Strength Performance Network

According to Ms. Rosalinde Torres, most business leaders aren't well prepared to thrive in the 21st century.  Certainly, many of us working in the field of coaching and developing human performance can be considered leaders, even if just locally, and may very well fall into the category of being ill-prepared to lead the groups we train into the future.  

I think Ms. Torres' concerns may have some merit as there seems to be this inherent urge for modern coaches to train in a one-size fits all manner, to develop athletes who are very much "niche"-based, and for this increasing mantra that those who do not think like everyone else to be wrong.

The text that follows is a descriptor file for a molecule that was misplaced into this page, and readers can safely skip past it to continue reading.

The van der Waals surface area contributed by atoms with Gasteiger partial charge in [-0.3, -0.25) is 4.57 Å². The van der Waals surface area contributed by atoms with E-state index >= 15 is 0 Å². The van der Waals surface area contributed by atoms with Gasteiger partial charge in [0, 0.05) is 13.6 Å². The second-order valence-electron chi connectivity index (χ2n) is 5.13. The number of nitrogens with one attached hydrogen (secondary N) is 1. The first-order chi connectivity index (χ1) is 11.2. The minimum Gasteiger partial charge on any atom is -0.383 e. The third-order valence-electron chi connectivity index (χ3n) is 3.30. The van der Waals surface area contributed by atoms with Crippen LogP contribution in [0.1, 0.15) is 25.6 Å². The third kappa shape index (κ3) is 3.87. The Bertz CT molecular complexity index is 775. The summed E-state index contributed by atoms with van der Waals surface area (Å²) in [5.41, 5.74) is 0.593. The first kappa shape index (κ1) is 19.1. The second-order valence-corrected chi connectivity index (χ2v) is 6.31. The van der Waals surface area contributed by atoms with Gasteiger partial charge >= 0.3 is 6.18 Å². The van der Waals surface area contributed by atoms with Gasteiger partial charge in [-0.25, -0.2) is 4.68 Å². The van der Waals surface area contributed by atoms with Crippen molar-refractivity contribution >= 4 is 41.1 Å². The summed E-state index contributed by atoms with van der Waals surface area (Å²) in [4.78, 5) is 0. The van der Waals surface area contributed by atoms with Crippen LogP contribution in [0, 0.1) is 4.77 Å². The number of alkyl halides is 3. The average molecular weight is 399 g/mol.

My friends, this is a prescription for developing average, injured, and uninterested athletes and tactical warriors.  It is also an invitation for athletes to seek advantages through pills, powders, con-men, and pop-culture training methods.

Here are three questions the prudent coach may ask him/herself to better prepare for moving forward in the art of human development and performance training rather than being stuck with practices that have grown ineffective.

1. How am I looking to anticipate change in effective training practices and leadership models?

2. How diverse is my professional network?

3. Can I be courageous enough to abandon the past and move forward with new ideas?


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